"I think the advantage of going to a multilateral organisation is that you can help lead it. I think, actually, going to Sri Lanka will help to shine the light on some issues," he said, addressing Indian businessmen here.
He, however, said he respected Prime Minister Manmohan Singh's decision to not attend the Commonwealth Heads of Government Meeting in Colombo. "I totally respect the decision (by Singh to not go)... it's a decision that they have to make," he said.
Cameron said he was going to CHOGM to take up issues there, for which he has also sought a separate meeting with Sri Lankan President Rajapaksha. The visiting Prime Minister said India, Canada and Britain had the same approach on Sri Lanka of seeing more effort at reconciliation and in probes into allegations of crimes.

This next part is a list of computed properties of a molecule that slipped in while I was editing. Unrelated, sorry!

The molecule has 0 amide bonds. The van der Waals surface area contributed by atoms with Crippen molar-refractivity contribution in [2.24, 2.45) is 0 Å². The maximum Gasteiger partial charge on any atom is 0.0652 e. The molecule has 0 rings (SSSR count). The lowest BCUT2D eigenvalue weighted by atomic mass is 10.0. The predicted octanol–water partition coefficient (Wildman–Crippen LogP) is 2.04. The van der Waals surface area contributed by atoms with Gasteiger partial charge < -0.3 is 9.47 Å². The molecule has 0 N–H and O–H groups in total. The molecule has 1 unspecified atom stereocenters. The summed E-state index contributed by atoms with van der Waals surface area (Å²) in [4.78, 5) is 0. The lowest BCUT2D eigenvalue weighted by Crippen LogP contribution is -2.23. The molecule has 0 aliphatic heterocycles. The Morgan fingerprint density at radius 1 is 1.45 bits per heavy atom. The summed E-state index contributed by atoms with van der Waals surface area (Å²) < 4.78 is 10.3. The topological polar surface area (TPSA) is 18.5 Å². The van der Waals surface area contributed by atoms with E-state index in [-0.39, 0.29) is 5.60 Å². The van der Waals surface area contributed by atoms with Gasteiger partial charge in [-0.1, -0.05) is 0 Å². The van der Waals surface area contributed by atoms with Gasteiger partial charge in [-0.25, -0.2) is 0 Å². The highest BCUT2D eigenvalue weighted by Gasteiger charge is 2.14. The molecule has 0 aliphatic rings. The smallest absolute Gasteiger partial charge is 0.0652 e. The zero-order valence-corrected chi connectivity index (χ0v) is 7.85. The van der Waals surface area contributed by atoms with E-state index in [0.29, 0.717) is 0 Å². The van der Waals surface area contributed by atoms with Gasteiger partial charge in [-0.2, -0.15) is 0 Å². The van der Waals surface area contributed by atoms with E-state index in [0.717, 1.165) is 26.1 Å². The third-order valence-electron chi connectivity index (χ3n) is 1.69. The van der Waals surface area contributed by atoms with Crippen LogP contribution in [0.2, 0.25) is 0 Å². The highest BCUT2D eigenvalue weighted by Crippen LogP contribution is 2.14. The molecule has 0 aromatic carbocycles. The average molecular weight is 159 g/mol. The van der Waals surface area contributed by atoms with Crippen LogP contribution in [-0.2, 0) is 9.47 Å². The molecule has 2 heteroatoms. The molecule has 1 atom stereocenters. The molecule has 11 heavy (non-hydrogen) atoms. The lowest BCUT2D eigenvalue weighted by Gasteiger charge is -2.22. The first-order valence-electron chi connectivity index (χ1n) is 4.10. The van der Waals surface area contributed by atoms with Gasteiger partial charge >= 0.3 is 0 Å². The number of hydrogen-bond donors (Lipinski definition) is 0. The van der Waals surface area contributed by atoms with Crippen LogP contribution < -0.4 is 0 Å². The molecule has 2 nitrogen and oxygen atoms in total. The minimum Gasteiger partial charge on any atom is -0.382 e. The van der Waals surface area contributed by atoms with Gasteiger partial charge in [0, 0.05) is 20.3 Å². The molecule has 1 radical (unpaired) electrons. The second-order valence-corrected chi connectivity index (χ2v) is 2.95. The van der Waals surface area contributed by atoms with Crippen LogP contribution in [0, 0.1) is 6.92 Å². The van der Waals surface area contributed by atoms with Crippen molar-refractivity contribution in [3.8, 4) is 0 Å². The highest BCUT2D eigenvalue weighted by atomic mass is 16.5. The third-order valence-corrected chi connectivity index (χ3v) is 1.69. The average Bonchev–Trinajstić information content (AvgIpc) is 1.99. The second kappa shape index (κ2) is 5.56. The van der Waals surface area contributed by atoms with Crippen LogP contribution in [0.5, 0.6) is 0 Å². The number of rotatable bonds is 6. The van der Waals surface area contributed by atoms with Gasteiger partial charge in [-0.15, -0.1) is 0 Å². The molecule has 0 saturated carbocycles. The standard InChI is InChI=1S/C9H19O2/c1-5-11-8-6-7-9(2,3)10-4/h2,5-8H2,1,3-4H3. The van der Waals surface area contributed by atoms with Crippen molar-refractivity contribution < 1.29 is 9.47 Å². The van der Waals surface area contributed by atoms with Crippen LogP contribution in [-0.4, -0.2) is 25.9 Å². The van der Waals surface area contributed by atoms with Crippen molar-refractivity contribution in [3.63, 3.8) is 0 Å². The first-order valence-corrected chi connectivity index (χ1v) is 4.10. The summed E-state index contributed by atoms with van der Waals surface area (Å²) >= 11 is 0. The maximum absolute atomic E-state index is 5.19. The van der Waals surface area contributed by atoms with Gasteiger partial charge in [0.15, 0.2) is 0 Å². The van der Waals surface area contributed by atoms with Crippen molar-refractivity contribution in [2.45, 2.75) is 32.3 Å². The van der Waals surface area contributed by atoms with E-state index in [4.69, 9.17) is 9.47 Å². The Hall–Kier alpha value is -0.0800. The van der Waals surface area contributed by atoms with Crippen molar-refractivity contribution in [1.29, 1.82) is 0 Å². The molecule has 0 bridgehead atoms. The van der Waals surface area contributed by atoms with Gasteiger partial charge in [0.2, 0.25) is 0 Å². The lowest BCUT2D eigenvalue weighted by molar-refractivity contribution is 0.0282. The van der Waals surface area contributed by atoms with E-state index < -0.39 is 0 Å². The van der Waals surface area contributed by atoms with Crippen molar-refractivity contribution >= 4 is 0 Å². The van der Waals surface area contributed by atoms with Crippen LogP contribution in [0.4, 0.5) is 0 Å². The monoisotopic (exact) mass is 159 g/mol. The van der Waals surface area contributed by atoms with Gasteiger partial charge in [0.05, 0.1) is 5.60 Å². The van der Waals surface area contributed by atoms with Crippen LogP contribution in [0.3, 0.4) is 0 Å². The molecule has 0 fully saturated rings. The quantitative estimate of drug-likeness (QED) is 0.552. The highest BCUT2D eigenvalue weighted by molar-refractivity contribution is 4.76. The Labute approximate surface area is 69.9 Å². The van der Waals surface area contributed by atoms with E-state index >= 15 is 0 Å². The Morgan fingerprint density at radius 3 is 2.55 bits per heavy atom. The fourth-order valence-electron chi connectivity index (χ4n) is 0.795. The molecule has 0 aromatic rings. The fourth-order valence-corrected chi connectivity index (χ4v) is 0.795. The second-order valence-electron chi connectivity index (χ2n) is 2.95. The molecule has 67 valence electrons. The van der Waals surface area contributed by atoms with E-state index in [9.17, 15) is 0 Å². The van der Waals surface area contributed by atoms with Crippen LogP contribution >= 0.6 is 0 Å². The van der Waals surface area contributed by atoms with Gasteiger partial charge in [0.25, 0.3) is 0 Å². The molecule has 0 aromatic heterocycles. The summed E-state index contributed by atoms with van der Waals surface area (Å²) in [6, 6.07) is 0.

The Prime Ministers of India and Canada have decided not to attend the CHOGM meeting in Sri Lanka over issues of rights. "We want to see greater efforts of reconciliation, we want to see better efforts on human rights. We want to see proper inquiries into what happened at the end of that dreadful civil war. It's not a difference in policy," he said.
Cameron said one could not get anywhere by staying away from an international conference which represents 54 nations and covers a third of the world's population along with a fifth of its economy. Intimidation of journalists and human rights defenders, action to stamp out torture and demilitarisation of northern Sri Lanka would also feature amongst the issues which he takes up during CHOGM. As to CHOGM, Cameron said it was a big summit and an important moment and the world was looking up to the Commonwealth to rise to the occasion.
The British Prime Minister later met six young Indian MPs Deepinder Hooda, Anurag Thakur, Agatha Sangma, Jaya Panda, Jayant Chaudhary and Manicka Tagore, and exchanged notes with them. He also held a meeting with Mahindra and Mahindra chief Anand Mahindra.